Descriptive analysis of a 1:1 physiotherapy outpatient intervention post primary lumbar discectomy: one arm of a small-scale parallel randomised controlled trial across two UK sites

Research output: Contribution to journalArticlepeer-review


  • Adam Calcutt
  • Alison Heap
  • Louise White
  • Peter Goodwin

External organisations

  • Department of Physiotherapy, Aneurin Bevan University Health Board, Ebbw Vale
  • Physiotherapy Department, University Hospitals Birmingham NHS Foundation Trust, Queen Elizabeth Hospital, Birmingham
  • Manchester Metropolitan University


Objective: There is a lack of high-quality evidence for physiotherapy post lumbar discectomy. Substantial heterogeneity in treatment effects may be explained by
variation in quality, administration and components of interventions. An optimised physiotherapy intervention may reduce heterogeneity and improve patient benefit. The objective was to describe, analyse and evaluate an
optimised 1:1 physiotherapy outpatient intervention for patients following primary lumbar discectomy, to provide preliminary insights.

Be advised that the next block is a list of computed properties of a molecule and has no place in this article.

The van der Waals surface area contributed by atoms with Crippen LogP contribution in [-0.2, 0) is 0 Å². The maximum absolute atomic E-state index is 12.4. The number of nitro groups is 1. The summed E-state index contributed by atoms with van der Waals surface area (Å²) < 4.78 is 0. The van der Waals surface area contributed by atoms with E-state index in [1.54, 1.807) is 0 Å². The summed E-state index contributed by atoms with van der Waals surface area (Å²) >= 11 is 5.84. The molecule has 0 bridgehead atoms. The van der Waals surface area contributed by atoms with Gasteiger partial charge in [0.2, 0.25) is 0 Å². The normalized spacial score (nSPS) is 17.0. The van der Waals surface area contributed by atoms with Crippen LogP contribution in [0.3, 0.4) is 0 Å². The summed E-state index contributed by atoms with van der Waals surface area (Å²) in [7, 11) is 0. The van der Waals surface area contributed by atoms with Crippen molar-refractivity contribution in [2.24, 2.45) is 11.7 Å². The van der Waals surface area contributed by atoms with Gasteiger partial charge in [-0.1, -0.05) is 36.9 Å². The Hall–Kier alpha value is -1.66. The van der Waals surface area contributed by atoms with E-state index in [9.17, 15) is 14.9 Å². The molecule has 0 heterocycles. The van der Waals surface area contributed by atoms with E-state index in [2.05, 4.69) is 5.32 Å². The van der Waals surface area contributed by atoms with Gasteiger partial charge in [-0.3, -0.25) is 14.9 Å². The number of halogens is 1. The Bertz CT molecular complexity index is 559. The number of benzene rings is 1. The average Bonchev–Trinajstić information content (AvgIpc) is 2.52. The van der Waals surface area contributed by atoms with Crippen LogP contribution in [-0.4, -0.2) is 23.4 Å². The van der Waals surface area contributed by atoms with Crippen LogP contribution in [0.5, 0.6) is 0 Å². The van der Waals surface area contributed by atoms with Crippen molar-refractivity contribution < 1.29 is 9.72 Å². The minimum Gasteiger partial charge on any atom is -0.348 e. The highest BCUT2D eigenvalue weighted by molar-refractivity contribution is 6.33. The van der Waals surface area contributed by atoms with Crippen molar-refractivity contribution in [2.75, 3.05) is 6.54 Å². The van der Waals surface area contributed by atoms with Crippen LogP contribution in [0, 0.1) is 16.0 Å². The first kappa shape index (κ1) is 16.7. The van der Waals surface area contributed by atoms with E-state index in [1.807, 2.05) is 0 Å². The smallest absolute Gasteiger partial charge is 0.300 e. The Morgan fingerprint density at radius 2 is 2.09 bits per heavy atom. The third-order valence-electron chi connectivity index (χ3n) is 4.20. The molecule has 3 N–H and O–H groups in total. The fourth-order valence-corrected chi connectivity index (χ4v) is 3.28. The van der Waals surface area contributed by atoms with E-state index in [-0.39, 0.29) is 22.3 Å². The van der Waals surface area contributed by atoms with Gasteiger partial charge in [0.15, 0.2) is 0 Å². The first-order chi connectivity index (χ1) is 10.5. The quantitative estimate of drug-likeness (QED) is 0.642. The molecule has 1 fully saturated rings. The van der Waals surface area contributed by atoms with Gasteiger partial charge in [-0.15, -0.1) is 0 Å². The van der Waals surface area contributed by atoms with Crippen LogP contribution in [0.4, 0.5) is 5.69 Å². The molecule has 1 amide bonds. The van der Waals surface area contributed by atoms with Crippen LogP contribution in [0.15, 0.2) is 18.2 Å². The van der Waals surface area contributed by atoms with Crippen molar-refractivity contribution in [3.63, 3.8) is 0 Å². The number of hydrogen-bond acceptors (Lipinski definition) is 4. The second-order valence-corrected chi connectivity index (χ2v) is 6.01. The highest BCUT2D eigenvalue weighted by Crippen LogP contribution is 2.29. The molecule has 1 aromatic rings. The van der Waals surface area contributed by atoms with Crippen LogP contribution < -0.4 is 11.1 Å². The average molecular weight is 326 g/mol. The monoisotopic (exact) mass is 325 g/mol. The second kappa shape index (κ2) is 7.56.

Design: A descriptive analysis of the intervention embedded within an external pilot and feasibility trial.

Setting: Two UK spinal centres.

Participants: Participants aged ≥18; post primary, single level, lumbar discectomy were recruited.

Intervention: The intervention encompassed education, advice, mobility and core stability exercises, progressive exercise, and encouragement of early return to work/activity. Patients received ≤8 sessions for ≤8 weeks, starting 4 weeks post surgery (baseline).

Outcomes: Blinded outcome assessment at baseline and 12 weeks ( post intervention) included the Roland Morris Disability Questionnaire. STarT Back
data were collected at baseline. Statistical analyses summarised participant characteristics and preplanned descriptive analyses. Thematic analysis
grouped related data.

Findings: Twenty-two of 29 allocated participants received the intervention. STarT Back categorised n=16 (55%) participants ‘not at low risk’. Physiotherapists identified reasons for caution for 8 (36%) participants, commonly risk of overdoing activity (n=4, 18%). There was no relationship between STarT Back and physiotherapists’ evaluation of caution. Physiotherapists identified 154 problems (mean (SD) 5.36 (2.63)). Those ‘not at low risk’, and/or requiring caution presented with more problems, and required more sessions (mean (SD) 3.14 (1.16)).

Conclusions: Patients present differently and therefore require tailored interventions. These differences may be identified using clinical reasoning
and outcome data. Trial registration number: ISRCTN33808269; post


Original languageEnglish
Article numbere012151
JournalBMJ open
Issue number11
Publication statusPublished - 9 Nov 2016